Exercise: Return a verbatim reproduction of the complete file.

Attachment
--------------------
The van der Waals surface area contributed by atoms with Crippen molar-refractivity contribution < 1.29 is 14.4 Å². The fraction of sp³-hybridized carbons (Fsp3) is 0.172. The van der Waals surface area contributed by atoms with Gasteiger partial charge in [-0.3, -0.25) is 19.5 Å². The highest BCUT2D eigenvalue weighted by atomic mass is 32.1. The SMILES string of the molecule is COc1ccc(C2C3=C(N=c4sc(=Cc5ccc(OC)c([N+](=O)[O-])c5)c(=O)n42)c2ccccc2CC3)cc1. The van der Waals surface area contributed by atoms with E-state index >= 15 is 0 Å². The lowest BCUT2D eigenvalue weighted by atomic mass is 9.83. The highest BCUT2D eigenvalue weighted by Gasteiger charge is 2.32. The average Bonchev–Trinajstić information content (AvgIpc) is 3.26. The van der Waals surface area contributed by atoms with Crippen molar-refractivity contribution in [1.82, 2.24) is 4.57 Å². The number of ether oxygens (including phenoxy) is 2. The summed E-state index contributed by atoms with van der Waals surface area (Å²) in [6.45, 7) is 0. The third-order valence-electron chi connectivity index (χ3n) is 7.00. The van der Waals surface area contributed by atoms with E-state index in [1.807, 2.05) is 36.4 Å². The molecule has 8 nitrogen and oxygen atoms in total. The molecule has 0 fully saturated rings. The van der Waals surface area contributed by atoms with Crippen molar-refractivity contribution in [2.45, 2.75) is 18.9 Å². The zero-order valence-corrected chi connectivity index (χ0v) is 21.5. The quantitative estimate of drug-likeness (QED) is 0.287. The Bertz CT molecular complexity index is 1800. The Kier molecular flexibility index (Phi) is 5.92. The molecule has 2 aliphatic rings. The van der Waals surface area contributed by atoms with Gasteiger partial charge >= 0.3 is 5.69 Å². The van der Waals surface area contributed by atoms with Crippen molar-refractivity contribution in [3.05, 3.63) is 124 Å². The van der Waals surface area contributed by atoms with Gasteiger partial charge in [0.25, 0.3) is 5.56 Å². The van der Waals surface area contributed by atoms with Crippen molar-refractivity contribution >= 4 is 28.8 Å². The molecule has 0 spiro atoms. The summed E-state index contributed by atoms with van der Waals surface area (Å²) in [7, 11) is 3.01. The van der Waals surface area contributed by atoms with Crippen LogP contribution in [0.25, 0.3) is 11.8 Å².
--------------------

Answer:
The van der Waals surface area contributed by atoms with Crippen molar-refractivity contribution < 1.29 is 14.4 Å². The fraction of sp³-hybridized carbons (Fsp3) is 0.172. The van der Waals surface area contributed by atoms with Gasteiger partial charge in [-0.3, -0.25) is 19.5 Å². The highest BCUT2D eigenvalue weighted by atomic mass is 32.1. The SMILES string of the molecule is COc1ccc(C2C3=C(N=c4sc(=Cc5ccc(OC)c([N+](=O)[O-])c5)c(=O)n42)c2ccccc2CC3)cc1. The van der Waals surface area contributed by atoms with E-state index >= 15 is 0 Å². The lowest BCUT2D eigenvalue weighted by atomic mass is 9.83. The highest BCUT2D eigenvalue weighted by Gasteiger charge is 2.32. The average Bonchev–Trinajstić information content (AvgIpc) is 3.26. The van der Waals surface area contributed by atoms with Crippen molar-refractivity contribution in [1.82, 2.24) is 4.57 Å². The number of ether oxygens (including phenoxy) is 2. The summed E-state index contributed by atoms with van der Waals surface area (Å²) in [6.45, 7) is 0. The third-order valence-electron chi connectivity index (χ3n) is 7.00. The van der Waals surface area contributed by atoms with E-state index in [1.807, 2.05) is 36.4 Å². The molecule has 8 nitrogen and oxygen atoms in total. The molecule has 0 fully saturated rings. The van der Waals surface area contributed by atoms with Crippen molar-refractivity contribution in [2.45, 2.75) is 18.9 Å². The zero-order valence-corrected chi connectivity index (χ0v) is 21.5. The quantitative estimate of drug-likeness (QED) is 0.287. The Bertz CT molecular complexity index is 1800. The Kier molecular flexibility index (Phi) is 5.92. The molecule has 2 aliphatic rings. The van der Waals surface area contributed by atoms with Gasteiger partial charge >= 0.3 is 5.69 Å². The van der Waals surface area contributed by atoms with Crippen molar-refractivity contribution in [3.05, 3.63) is 124 Å². The van der Waals surface area contributed by atoms with Gasteiger partial charge in [0.25, 0.3) is 5.56 Å². The van der Waals surface area contributed by atoms with Crippen molar-refractivity contribution >= 4 is 28.8 Å². The molecule has 0 spiro atoms. The summed E-state index contributed by atoms with van der Waals surface area (Å²) in [7, 11) is 3.01. The van der Waals surface area contributed by atoms with Crippen LogP contribution in [0.25, 0.3) is 11.8 Å².